My first memories of Guantánamo are from the Haitian refugee crisis in the 1990s. As a kid I imagined how those people must have felt searching for a better life in the United States only to be held at this military base, uncertain of when they would be released. At that time I was still too young to truly understand what was going on there. I hadn’t even realized children were also detained at the base. After 9/11 I once again found myself having strong feelings for those who were being held at Guantánamo. For all we knew some detainees could have been wrongly accused and this legal loophole could leave innocent people suffering indefinitely. Because of these news stories I always thought of Guantánamo as an evil place. I never considered the uses of Guantánamo prior to the 1990s or that there might be other opinions or direct experiences of the base and what it meant to these people.
I was most surprised to learn of some of the views military family members had of the base. Anita Lewis Isom’s story of being a child living at Guantánamo was something completely unexpected for me. For the first time in my life I began to think of all the families of military personnel stationed at Guantánamo and what the site meant to them. I began to think of the soldiers stationed there and wonder what their experiences were. The Cuban workers at the base were also a demographic I had never before considered. I began to wonder what effect Guantánamo has had on Cubans as a whole and not just those once or still employed at the base.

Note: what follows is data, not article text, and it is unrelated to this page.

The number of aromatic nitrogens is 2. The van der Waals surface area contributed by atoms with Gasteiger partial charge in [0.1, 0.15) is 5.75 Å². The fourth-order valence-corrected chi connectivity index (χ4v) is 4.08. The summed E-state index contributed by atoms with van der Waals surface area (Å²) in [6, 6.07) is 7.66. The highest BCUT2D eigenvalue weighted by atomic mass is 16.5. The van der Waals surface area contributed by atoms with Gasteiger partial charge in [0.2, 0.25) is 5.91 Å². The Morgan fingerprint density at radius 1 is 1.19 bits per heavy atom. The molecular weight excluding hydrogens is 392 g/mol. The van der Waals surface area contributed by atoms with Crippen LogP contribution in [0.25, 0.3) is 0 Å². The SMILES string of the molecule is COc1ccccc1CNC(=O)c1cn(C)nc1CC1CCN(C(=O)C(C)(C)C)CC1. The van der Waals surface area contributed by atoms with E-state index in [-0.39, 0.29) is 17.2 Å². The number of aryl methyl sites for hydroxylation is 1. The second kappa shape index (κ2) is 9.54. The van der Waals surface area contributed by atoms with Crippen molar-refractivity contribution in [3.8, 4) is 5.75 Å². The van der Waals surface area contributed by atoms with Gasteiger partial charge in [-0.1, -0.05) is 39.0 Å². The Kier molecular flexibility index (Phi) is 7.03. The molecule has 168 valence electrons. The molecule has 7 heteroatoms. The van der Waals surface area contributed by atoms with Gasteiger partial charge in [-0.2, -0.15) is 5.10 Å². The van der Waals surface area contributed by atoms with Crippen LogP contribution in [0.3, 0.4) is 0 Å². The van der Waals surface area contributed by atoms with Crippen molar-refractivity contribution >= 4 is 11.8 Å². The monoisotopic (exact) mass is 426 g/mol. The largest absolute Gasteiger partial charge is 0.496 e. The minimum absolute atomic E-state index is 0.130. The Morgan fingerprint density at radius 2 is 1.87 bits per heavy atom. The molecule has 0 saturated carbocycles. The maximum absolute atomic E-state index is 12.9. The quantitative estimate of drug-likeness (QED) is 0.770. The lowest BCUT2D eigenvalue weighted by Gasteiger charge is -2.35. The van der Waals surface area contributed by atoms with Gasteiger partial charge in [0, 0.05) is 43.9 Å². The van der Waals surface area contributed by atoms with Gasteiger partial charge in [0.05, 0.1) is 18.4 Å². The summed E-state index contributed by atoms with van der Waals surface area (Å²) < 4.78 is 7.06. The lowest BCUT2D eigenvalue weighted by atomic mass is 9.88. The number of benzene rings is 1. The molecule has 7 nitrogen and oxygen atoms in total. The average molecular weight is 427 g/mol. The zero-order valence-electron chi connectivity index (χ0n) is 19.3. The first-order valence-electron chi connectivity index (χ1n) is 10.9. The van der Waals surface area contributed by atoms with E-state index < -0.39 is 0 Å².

Considering all of these different viewpoints made me begin to relate to all of these people on a personal level. A lot of the art work from Guantánamo depicts the artists’ experience on the base or their experience getting to the base. The second most prevalent topic is scenes from the artists’ home or homeland. The artist who created “Soldier’s Cat” chose not to depict an image of his home or family but rather his cat. “Soldier’s Cat” makes me think of the things I would miss most if I were stationed far from home just as the artist was. Obviously we’d all miss our friends and family, but we often don’t consider the everyday comforts of home that we would all long for. This image reminds me of the small things that make my home my home. This also makes me wonder what things could have made Guantánamo a home for the people who lived there. The image reminds me that there were Cuban workers that had to choose between their home country and their job at the base which provided them a means to feed and care for their families and also a way to afford some small comforts in their own lives.
I believe having insight to what Guantánamo has been used for and what it has meant to all people throughout its history is a positive step towards understanding what should and can be done with the site.
Posted by Mandy Charles – Masters Certificate Candidate at IUPUI
Indiana University-Purdue University at Indianapolis is participating in the Guantánamo Public Memory Project‘s National Dialogue and Traveling Exhibit. Opening at NYU’s Kimmel Center for University Life Windows Gallery in December 2012 and traveling to 9 sites (and counting) across the country through at least 2014, the exhibit will explore GTMO’s history from US occupation in 1898 to today’s debates and visions for its future. The exhibit is being developed through a unique collaboration among a growing number of universities as a dialogue among their students, communities, and people with first-hand experience at GTMO.